If I needed to choose only one season to visit Finland, the answer would be summer. During the summer months, the normally quiet country will be in full bloom. Here are few things that make Finnish summer simply amazing.
In June, the sun does not go down in Lapland at all and all other parts of Finland only get few hours of darkness a day, which creates an unique feeling of a nightless night. You can stay out late and enjoy the beautiful green nature around you. Hence, you can clearly see a change in Finns: people are smiling, being outdoors and enjoying their life. Cities can be described as vibrant. That’s something that is not happening in November. In addition, long hours of light will give you an energy boost – you’ll have more energy to explore the wonders of the summer for sure.
After few hours of night, you’ll wake up to a typical summer morning. The air is fresh even in the city centers and you can experience the morning dew every day. The scent of summer is unique and will wake you up even after a night of bad sleep. You’ll be ready for the day the moment you step out and feel the mild breeze touching your face.
Even though the air quality is good and nature is strongly present in Finnish cities, it is common to escape citylife to remote summer cottages and enjoy the silence. Almost every family has a summer cottage – there is over half a million of them in Finland. That’s quite a good number for a country with only 5 million citizens.
You cannot separate sauna from summer cottages. There is one in almost every summer cottage. The best part is to run from burning hot sauna directly to refreshing lake or sea. Finns can spend hours going to sauna, swimming, sauna, swimming… Ice cold beer is part of the experience. And even though Finnish people are known to be shy, in sauna that characteristic is not present. Usually, people enjoy sauna and dip to the water naked.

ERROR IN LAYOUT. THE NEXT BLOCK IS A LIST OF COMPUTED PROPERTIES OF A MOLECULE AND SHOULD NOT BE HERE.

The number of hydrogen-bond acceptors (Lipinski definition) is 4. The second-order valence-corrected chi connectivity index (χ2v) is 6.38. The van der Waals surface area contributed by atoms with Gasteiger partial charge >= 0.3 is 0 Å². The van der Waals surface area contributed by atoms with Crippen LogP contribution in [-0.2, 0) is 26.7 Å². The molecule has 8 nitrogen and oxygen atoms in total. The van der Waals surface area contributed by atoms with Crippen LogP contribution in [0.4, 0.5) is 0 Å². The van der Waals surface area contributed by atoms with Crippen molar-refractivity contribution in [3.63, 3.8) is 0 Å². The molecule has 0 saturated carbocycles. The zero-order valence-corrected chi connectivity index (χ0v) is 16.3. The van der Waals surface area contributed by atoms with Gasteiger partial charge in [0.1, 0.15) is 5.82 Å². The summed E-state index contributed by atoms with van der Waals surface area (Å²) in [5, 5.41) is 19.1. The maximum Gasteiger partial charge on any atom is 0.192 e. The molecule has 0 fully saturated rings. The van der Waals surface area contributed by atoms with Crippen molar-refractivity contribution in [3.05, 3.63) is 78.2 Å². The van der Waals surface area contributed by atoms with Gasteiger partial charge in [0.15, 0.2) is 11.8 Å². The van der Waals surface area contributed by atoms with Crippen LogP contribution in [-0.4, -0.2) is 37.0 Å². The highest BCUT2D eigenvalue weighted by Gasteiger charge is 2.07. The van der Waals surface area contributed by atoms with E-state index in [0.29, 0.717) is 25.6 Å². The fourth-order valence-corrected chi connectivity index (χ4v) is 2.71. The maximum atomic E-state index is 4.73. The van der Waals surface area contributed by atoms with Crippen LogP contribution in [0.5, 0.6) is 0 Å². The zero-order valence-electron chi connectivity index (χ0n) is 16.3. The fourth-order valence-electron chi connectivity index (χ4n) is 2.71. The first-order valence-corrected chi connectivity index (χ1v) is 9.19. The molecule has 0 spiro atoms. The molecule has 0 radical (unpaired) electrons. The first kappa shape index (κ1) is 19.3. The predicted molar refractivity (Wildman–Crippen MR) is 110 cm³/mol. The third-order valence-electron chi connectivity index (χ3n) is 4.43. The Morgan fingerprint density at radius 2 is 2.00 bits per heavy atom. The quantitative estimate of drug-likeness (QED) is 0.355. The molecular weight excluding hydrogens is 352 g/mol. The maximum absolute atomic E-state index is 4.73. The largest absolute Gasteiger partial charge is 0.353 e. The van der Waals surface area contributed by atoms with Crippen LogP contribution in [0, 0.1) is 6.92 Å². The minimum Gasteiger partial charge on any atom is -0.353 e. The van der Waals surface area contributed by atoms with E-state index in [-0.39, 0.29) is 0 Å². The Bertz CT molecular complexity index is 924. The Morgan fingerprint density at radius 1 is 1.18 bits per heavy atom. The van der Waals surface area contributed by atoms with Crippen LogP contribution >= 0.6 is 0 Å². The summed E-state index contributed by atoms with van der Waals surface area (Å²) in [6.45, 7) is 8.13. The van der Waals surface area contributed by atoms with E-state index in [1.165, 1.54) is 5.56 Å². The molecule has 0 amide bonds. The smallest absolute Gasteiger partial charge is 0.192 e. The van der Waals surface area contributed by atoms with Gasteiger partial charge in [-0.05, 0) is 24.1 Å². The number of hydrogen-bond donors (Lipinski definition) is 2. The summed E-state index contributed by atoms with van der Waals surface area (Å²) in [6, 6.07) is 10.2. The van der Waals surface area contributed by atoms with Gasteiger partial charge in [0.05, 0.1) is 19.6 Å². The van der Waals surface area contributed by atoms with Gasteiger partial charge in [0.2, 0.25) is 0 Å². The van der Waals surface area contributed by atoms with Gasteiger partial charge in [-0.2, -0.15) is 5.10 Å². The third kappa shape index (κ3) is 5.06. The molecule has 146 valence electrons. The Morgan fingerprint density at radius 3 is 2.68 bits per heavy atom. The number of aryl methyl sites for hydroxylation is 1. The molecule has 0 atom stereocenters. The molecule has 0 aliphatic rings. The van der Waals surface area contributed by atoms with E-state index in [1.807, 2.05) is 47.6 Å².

After sauna, it’s time for dinner. Finnish delicacies are one the best part in the summer. Meals are healthy and fresh. Grilled meat is usually served with potatoes, salads, and bread. Eating is a social event and people are enjoying the dinner until the late evening since the sun doesn’t go down. Nightless nights also make Finnish strawberries extremely sweet. A delicious combination of strawberries and ice cream melts everyone’s heart. In fact, Finns love ice cream and an average Finnish person eats around 12 liters of ice cream a year. That’s quite a lot!
Finnish summer is unique in a way that cannot be explained in words – you need to experience it yourself.
Check Visit Finland’s video to get inspired.